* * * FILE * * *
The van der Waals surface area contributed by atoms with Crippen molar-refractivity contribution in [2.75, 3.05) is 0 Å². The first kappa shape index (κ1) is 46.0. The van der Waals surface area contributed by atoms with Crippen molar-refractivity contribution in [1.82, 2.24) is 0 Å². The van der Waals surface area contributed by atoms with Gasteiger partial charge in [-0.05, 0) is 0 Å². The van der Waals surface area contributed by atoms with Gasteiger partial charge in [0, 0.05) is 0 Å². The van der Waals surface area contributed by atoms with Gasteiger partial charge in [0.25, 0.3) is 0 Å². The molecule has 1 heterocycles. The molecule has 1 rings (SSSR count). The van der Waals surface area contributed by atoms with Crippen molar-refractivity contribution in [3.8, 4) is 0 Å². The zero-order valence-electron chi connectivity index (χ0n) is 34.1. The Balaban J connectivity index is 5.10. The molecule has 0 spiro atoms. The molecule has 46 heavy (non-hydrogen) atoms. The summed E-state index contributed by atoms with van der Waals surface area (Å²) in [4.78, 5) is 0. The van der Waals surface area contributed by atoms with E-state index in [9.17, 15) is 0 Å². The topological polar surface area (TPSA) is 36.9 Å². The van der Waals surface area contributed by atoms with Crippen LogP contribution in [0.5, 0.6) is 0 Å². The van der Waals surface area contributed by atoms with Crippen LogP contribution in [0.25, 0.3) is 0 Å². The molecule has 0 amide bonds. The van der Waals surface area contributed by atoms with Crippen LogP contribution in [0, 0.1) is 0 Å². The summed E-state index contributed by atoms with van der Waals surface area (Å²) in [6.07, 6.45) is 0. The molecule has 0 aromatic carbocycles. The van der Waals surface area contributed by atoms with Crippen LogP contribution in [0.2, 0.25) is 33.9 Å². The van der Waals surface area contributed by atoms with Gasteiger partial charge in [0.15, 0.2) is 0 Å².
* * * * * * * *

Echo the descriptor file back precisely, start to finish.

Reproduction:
The van der Waals surface area contributed by atoms with Crippen molar-refractivity contribution in [2.75, 3.05) is 0 Å². The first kappa shape index (κ1) is 46.0. The van der Waals surface area contributed by atoms with Crippen molar-refractivity contribution in [1.82, 2.24) is 0 Å². The van der Waals surface area contributed by atoms with Gasteiger partial charge in [-0.05, 0) is 0 Å². The van der Waals surface area contributed by atoms with Gasteiger partial charge in [0, 0.05) is 0 Å². The van der Waals surface area contributed by atoms with Gasteiger partial charge in [0.25, 0.3) is 0 Å². The molecule has 1 heterocycles. The molecule has 1 rings (SSSR count). The van der Waals surface area contributed by atoms with Crippen molar-refractivity contribution in [3.8, 4) is 0 Å². The zero-order valence-electron chi connectivity index (χ0n) is 34.1. The Balaban J connectivity index is 5.10. The molecule has 0 spiro atoms. The molecule has 46 heavy (non-hydrogen) atoms. The summed E-state index contributed by atoms with van der Waals surface area (Å²) in [4.78, 5) is 0. The van der Waals surface area contributed by atoms with E-state index in [9.17, 15) is 0 Å². The topological polar surface area (TPSA) is 36.9 Å². The van der Waals surface area contributed by atoms with Crippen LogP contribution in [0.5, 0.6) is 0 Å². The van der Waals surface area contributed by atoms with Crippen LogP contribution in [0.25, 0.3) is 0 Å². The molecule has 0 amide bonds. The van der Waals surface area contributed by atoms with Crippen LogP contribution in [0, 0.1) is 0 Å². The summed E-state index contributed by atoms with van der Waals surface area (Å²) in [6.07, 6.45) is 0. The molecule has 0 aromatic carbocycles. The van der Waals surface area contributed by atoms with Crippen LogP contribution in [0.2, 0.25) is 33.9 Å². The van der Waals surface area contributed by atoms with Gasteiger partial charge in [0.15, 0.2) is 0 Å².